The referendum on the UK's membership is fast approaching, and arguments in favour of staying in are being made to the public. Many of these are about our place in the world, and the fact that we are "stronger in", and indeed we are stronger in. But that is not the full story.
Those of us who see a bright future for the UK in a more social and more compassionate European Union, are called upon to demonstrate exactly how the EU affects the lives of citizens for the better, and how this makes the UK a more socially just society. In fact, evidence of that is in the work that MEPs do every day.
We must remember that the EU is a political platform just like our national government, or local council: it is shaped by the way citizens vote, engage, and react. If we want to bring about more social justice in Europe, we must take action to bring it about. Being in the EU can not only make us stronger, but also more humane.
This week the European Parliament adopted a report on the EU's anti-poverty policy, particularly on energy poverty, laying out steps that ought to be taken by the European Commission and national governments in order to foster social inclusion and prosperity for those who have been left out.
The financial crisis and subsequent austerity have negatively affected women more than men, causing what many groups have called a 'feminisation of poverty'. Women and girls face specific circumstance and gender-based obstacles which may make it easier for them to fall into poverty, or more difficult to get out of it, or hard for them to be economically independent. I have had the privilege of being a lead author on a plan to tackle these obstacles.
Back in 2010, the European Union committed to reducing the number of people facing poverty in Europe by 20 million by the year 2020. This is to be done in part by investing EU funds to support programmes that alleviate poverty, to pass legislation on such European issues as the energy single market. However, in most areas, like housing, healthcare, or education, it is up to national governments to take action, and the EU can only provide guidance, or additional funds. It is then up to national governments to take action and to implement or adapt European recommendations, or to share best practice.
It is clear we need fresh political ambition to eradicate poverty across Europe and, as we set out in this report, it is clear there is no way of alleviating poverty without also tackling gender inequality.
The European Union must work to address the concerns of vulnerable women, especially single-mothers, who are so often left behind by government policy. This is another step in the EU's history of advancing women's rights and gender equality, and is particularly important in the light of austerity.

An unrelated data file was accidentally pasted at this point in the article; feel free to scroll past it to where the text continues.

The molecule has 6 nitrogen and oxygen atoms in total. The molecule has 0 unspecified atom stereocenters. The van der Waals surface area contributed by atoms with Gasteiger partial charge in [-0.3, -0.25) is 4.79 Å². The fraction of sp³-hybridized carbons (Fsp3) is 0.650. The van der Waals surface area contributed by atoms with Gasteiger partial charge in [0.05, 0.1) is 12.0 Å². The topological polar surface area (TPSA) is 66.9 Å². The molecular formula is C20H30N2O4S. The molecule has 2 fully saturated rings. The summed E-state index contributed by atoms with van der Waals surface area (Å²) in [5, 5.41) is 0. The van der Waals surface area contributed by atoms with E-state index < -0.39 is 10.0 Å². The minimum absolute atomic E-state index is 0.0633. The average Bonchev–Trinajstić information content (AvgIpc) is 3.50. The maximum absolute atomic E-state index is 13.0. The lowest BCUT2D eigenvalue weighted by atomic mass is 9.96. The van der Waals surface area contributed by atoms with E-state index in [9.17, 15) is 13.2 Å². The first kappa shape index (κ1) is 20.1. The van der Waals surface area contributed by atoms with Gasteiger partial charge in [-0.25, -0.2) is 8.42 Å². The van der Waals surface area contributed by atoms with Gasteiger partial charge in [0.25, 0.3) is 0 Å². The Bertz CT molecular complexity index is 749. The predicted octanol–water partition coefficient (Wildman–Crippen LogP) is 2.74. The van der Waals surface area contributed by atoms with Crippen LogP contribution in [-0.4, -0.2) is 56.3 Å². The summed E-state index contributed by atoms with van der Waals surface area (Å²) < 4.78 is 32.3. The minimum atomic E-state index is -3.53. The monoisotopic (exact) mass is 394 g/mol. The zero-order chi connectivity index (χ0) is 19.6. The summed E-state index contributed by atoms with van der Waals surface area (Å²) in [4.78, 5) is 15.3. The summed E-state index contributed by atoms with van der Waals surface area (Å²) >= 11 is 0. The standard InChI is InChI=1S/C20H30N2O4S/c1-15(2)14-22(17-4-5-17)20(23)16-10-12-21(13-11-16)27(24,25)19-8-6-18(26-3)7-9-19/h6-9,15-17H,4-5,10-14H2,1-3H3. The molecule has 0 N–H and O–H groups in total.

We need a European definition of energy poverty, and we need it to include a gender perspective, reflective of the fact female-headed households are more likely to be energy poor. There are many concrete targeted policies we propose, like ensuring that renovation policies must be targeted at consumers that are energy poor.
All too often innovative sustainable housing programmes target upmarket consumers, and not those households that cannot afford proper heating, or are suffering from dilapidated infrastructure, and insufficient insulation. Women in particular may face obstacles in access to finance, and may be left out of housing innovation programmes. European funding or coordinated initiatives can target vulnerable consumers, including women, and ensure they benefit from programmes aimed at combatting energy poverty. That is why including a gender-sensitive definition of energy poverty in the European Union's building's performance directive, would have a significant impact on women and men at a grassroots level.
Another point we addressed was the need for greater research into female homelessness, a phenomenon, which is poorly understood at the moment. Women become homeless for a complex variety of reasons, including gender-based violence, over-indebtedness, and relationships with dependents. Once on the streets, women tend to avoid services, and do not show up in statistics. Tackling the plight of homeless women may help us to alleviate female poverty overall.
The Commission and national governments must include a strong gender pillar in all of their social policy, showing that the EU acts for its constituents and for gender equality and social justice. In all of the tumultuous political developments we are seeing now across the EU, it is easy to forget issues of economic and social policy. However, fostering a more inclusive, tolerant and equal society is the key to solving many of the problems we are seeing in the headlines.
The EU has always advanced the cause of gender equality, and social justice is one of its core values. Being a part of the Union has allowed us to look beyond our borders, and expand our horizons. With innovative policy-making, which puts gender equality at the heart of a holistic social policy, being in the EU makes us not only stronger, but more humane.